Weed Science Society of America (WSSA) scientists said recently that growers can gain the upper hand in the fight against weeds by cooperating with their neighbors in community-based weed-control programs.
WSSA Science Policy Director Lee Van Wychen said that while individual growers can battle herbicide resistance by varying the weed control tactics they use, the job is made harder because seeds from resistant weeds can still be transported from farm to farm.
“Resistance management works best when all farmers in a community band together, especially those who grow similar crops and face the same weed-control challenges,” Van Wychen said.
Community-based approaches have proved effective in Arkansas, where cotton and soybean producers are battling herbicide-resistant Palmer amaranth, commonly known as pigweed. Pigweed grows prolifically and can have a devastating financial impact, with studies showing yield losses of nearly 70 percent when pigweed is allowed to compete with cotton. In addition, a single pigweed plant can produce hundreds of thousands of seeds, making early control a must.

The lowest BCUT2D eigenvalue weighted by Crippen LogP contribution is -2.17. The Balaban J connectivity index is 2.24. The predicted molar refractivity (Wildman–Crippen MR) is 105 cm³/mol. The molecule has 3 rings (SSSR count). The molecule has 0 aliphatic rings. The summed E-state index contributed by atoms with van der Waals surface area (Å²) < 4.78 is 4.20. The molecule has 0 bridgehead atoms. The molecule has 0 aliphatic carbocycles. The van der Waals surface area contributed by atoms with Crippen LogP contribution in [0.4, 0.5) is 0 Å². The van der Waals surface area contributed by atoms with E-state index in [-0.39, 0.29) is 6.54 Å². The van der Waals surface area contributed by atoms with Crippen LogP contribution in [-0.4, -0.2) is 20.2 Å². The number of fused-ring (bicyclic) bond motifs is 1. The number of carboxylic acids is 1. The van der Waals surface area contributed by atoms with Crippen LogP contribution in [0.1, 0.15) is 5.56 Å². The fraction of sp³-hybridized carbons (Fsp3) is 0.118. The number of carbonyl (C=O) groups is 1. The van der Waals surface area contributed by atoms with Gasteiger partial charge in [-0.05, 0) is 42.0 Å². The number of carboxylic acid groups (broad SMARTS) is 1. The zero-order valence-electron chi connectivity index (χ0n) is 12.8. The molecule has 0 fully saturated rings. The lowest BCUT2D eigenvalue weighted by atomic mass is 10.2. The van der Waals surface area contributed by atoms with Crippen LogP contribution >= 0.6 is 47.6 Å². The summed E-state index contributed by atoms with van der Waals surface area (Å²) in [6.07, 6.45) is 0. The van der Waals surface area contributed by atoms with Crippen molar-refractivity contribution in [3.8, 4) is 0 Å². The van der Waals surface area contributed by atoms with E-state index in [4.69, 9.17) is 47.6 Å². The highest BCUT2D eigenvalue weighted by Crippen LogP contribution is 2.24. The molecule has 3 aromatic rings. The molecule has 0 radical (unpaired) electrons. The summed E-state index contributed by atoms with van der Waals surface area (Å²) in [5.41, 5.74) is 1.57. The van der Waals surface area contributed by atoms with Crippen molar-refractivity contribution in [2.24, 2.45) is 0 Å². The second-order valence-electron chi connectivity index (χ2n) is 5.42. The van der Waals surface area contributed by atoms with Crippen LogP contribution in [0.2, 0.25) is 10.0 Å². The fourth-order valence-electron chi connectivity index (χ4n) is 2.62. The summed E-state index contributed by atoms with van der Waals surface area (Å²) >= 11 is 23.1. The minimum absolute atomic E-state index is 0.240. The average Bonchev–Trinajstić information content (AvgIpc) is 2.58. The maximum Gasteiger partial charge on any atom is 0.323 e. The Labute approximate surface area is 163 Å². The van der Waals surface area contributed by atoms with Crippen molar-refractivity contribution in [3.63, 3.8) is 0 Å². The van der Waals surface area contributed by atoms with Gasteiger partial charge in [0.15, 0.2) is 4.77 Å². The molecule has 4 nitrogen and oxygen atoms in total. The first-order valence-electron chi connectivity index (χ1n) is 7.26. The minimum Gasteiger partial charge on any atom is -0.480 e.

Some farmers are now banding together to adopt a “zero-tolerance” policy towards pigweed and remove the weed wherever they can find it – hopefully before it can set seed.
Jason Norsworthy, professor of weed science at the University of Arkansas and a member of WSSA, said he has been impressed with the results of one community-based, zero-tolerance program in Clay County, Arkansas, where farmers on the eastern side of the county have cooperated to battle pigweed.
“After a single year of the zero-tolerance approach, the time required to hand-weed escaped plants in a single, 50-acre cotton field dropped from 110 hours to five hours,” Norsworthy said. “In another field, seed presence in the soil was reduced by 65 percent in a single year, and in the second year, seeds could no longer be detected.”
Organizations in this story
Weed Science Society of America 810 E 10th St Lawrence, KS 66044
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